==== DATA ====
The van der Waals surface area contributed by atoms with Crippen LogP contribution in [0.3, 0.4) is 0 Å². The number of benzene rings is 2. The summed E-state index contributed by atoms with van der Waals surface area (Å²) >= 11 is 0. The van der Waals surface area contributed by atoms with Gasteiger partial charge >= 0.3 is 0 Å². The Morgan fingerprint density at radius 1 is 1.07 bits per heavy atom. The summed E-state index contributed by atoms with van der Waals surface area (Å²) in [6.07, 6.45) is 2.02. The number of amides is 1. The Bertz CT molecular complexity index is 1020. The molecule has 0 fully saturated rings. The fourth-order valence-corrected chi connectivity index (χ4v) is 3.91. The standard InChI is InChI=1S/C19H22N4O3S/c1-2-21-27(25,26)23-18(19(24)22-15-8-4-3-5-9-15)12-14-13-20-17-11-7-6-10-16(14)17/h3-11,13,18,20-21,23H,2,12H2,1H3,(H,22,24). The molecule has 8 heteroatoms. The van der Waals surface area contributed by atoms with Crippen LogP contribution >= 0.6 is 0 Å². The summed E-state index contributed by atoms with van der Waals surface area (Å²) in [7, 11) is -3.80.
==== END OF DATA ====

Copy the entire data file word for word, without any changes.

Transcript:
The van der Waals surface area contributed by atoms with Crippen LogP contribution in [0.3, 0.4) is 0 Å². The number of benzene rings is 2. The summed E-state index contributed by atoms with van der Waals surface area (Å²) >= 11 is 0. The van der Waals surface area contributed by atoms with Gasteiger partial charge >= 0.3 is 0 Å². The Morgan fingerprint density at radius 1 is 1.07 bits per heavy atom. The summed E-state index contributed by atoms with van der Waals surface area (Å²) in [6.07, 6.45) is 2.02. The number of amides is 1. The Bertz CT molecular complexity index is 1020. The molecule has 0 fully saturated rings. The fourth-order valence-corrected chi connectivity index (χ4v) is 3.91. The standard InChI is InChI=1S/C19H22N4O3S/c1-2-21-27(25,26)23-18(19(24)22-15-8-4-3-5-9-15)12-14-13-20-17-11-7-6-10-16(14)17/h3-11,13,18,20-21,23H,2,12H2,1H3,(H,22,24). The molecule has 8 heteroatoms. The van der Waals surface area contributed by atoms with Crippen LogP contribution >= 0.6 is 0 Å². The summed E-state index contributed by atoms with van der Waals surface area (Å²) in [7, 11) is -3.80.